By their very nature, Irish entrepreneurs are optimistic and positive. They want to create jobs, expand their footprint and scale their business.
However, if you want to really draw their ire, just mention three simple letters: C-G-T. Ireland’s capital gains tax (CGT) regime has long been the bête noire of Irish business, with the headline rate of 33 per cent viewed as a disincentive to entrepreneurship and investment.
The Entrepreneur Relief was the government’s response to that criticism. Unveiled in 2013 and reformed once again in 2015, the relief is designed to encourage serial entrepreneurs to establish new companies and invest in Ireland.
By utilising the relief, entrepreneurs pay a special CGT rate of 10 per cent when they sell a business or an asset - up to a lifetime gains limit of €1 million. The full rate then applies to gains above that figure.
While undoubtedly a step in the right direction, it is now clear that the relief does not go far enough to achieve its stated aims.
In the recent KPMG Entrepreneurs Barometer of 200 companies, more than a third of all those surveyed identified either reform of the CGT regime or the Entrepreneur Relief as their most preferred initiative in the upcoming Budget.
In our pre-Budget submission, KPMG recently made a number of detailed proposals for enhancing and expanding the Entrepreneur Relief. We believe an enhanced relief would act as a genuine stimulus for indigenous Irish businesses, particularly family firms.
To begin with, the lifetime gains limit should be increased from €1 million to €10 million. By capping the limit at €1 million and imposing a 33 per cent rate on the rest of the gains, Ireland is at a competitive disadvantage to many countries across Europe.
Significantly, increasing the lifetime limit to €10 million would bring the Irish offering more in line with what is on offer in Britain, which offers a rate of 10 per cent for the first £10 million gains.
Based on our review of international tax codes, this UK relief is the lowest tax rate (by a significant margin) amongst a range of comparator countries which tax capital gains.
With Brexit looming and Britain talking about further reliefs, it is important that Ireland acts now to reduce the gap between the Irish and British offering.
Increasing the threshold is the easiest way to do this.
Not alone would the change allow Ireland to compete internationally, it would also reduce the attractiveness for Irish entrepreneurs to set up businesses overseas.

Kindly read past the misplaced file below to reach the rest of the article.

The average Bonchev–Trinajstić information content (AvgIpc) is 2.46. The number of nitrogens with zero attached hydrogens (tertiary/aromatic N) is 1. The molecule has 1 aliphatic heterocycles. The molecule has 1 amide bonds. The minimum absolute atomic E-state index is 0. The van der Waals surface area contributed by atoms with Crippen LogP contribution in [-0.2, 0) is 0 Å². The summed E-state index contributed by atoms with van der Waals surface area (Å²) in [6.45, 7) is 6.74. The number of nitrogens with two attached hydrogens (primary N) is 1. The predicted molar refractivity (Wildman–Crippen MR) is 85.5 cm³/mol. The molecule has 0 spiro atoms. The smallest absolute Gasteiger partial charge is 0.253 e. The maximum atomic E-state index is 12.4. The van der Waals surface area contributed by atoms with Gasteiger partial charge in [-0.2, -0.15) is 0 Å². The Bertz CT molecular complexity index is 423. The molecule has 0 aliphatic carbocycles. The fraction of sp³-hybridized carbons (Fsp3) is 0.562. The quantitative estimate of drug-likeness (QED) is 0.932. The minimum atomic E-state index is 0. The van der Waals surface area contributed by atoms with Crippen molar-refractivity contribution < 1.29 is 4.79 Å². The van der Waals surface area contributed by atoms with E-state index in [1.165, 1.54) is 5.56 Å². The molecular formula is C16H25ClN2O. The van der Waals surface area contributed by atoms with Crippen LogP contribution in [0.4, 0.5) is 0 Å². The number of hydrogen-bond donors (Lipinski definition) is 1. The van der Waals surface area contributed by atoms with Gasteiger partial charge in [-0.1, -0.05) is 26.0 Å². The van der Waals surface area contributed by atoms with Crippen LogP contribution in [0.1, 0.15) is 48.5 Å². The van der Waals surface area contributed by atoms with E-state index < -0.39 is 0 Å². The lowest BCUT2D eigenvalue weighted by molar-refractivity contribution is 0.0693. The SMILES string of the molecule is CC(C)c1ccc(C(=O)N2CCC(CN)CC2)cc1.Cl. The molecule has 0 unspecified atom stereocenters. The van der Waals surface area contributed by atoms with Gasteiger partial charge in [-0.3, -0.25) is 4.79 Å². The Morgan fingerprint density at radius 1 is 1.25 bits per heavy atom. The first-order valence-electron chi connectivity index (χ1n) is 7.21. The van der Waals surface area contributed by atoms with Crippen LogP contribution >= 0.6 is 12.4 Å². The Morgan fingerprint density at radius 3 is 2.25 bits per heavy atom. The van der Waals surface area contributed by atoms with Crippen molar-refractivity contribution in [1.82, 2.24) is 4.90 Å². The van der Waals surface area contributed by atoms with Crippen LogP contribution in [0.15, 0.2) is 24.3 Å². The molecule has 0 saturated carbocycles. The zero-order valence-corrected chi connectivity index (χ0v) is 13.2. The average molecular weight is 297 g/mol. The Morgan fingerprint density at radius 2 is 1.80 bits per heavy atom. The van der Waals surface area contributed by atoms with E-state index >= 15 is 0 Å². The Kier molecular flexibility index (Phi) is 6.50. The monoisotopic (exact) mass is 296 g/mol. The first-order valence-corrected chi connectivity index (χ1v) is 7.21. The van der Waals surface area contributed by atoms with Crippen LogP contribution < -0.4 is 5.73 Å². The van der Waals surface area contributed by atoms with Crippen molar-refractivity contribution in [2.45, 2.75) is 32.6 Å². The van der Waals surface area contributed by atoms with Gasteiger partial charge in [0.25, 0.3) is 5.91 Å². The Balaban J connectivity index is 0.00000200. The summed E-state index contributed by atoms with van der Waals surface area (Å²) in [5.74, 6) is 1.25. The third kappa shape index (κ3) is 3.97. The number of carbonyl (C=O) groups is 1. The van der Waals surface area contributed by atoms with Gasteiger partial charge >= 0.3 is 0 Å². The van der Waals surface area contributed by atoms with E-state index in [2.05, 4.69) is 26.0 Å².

There are other areas where Ireland can box clever. The relief is currently limited to gains on the sale of business assets. However, it would make sense to extend the relief to dividends paid to entrepreneurs from qualifying companies.
Crucially, it would reduce the incentive for entrepreneurs to sell their businesses too soon. Allowing entrepreneurs to extract dividends from their business tax efficiently reduces the attractiveness of an early sale.
This will encourage entrepreneurs to continue to invest and expand their business and would release capital for them to invest in other businesses.
In Ireland, dividends are taxed at progressive rates of income tax, USC and are liable to Pay Related Social Insurance (PRSI). This leads to combined taxes of between 52 per cent and 55 per cent.
Extending the relief to dividends would radically reduce the cost of taking money from the business and would be a massive boost for business owners.
We do not believe that this will cost tax revenues. Rather, we consider that it supports a desired behavioural change -- growing and scaling business in Ireland, as opposed to potentially selling to a foreign buyer at an early stage.
The current rules incentivise business owners to sell out too early to avail of the current €1 million lifetime threshold. This should change.
Family businesses are the backbone of the Irish economy, so the Entrepreneur Relief should reflect that. The conditions for capital gains tax under the current regime are quite blunt and encourage entrepreneurs to make a one-off transfer to the next generation or to sell – even if the next generation are not ready to take over or the original founder is still required within the company.
Owners should be allowed to benefit from capital gains tax treatment for “phased” transfers of their business to the next generation which are funded from the business.
Extending the relief to dividend income would particularly benefit family business, as it would allow a way of getting a return on capital for the family. This should allow funding for retirement by the older generation given much of their wealth is tied up in the business itself whilst freeing up the next generation of entrepreneurs to put their stamp on the business.
Our proposals would also provide greater flexibility for family owners to choose the form in which they realise profit from the business in order to give the best fit for the business and their personal financial position.
By tweaking the Entrepreneur Relief, the government can really aid and assist indigenous Irish business.
It would particularly benefit the founders of businesses with high growth potential, owners of family businesses, as well as highly mobile individuals with entrepreneurial skills and capital. If these changes were made, it would reduce the rate of tax on profits - whether capital gains or dividends - realised by individual entrepreneurs.
This would increase the attractiveness for setting up a business and creating employment in Ireland.
This article first appeared in the Sunday Business Post and has been reproduced here with their kind permission.